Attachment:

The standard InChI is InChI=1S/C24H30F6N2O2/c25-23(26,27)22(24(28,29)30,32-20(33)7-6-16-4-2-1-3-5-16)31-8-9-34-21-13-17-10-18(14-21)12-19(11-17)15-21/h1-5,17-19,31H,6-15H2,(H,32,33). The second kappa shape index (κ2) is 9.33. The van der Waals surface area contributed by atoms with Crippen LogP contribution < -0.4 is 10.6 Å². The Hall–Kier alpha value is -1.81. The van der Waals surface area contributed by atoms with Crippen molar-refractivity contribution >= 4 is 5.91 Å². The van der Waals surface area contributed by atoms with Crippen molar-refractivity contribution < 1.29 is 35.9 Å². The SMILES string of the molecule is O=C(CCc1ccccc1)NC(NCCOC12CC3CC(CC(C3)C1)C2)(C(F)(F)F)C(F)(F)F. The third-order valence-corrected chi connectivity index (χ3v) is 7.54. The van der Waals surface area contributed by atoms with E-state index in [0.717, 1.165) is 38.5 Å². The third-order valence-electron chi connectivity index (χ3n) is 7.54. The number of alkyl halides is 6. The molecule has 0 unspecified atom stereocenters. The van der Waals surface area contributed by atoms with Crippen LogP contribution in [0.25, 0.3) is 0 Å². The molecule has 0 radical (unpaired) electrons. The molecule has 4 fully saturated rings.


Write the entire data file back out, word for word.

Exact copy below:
The standard InChI is InChI=1S/C24H30F6N2O2/c25-23(26,27)22(24(28,29)30,32-20(33)7-6-16-4-2-1-3-5-16)31-8-9-34-21-13-17-10-18(14-21)12-19(11-17)15-21/h1-5,17-19,31H,6-15H2,(H,32,33). The second kappa shape index (κ2) is 9.33. The van der Waals surface area contributed by atoms with Crippen LogP contribution < -0.4 is 10.6 Å². The Hall–Kier alpha value is -1.81. The van der Waals surface area contributed by atoms with Crippen molar-refractivity contribution >= 4 is 5.91 Å². The van der Waals surface area contributed by atoms with Crippen molar-refractivity contribution < 1.29 is 35.9 Å². The SMILES string of the molecule is O=C(CCc1ccccc1)NC(NCCOC12CC3CC(CC(C3)C1)C2)(C(F)(F)F)C(F)(F)F. The third-order valence-corrected chi connectivity index (χ3v) is 7.54. The van der Waals surface area contributed by atoms with E-state index in [0.717, 1.165) is 38.5 Å². The third-order valence-electron chi connectivity index (χ3n) is 7.54. The number of alkyl halides is 6. The molecule has 0 unspecified atom stereocenters. The van der Waals surface area contributed by atoms with Crippen LogP contribution in [0.25, 0.3) is 0 Å². The molecule has 0 radical (unpaired) electrons. The molecule has 4 fully saturated rings.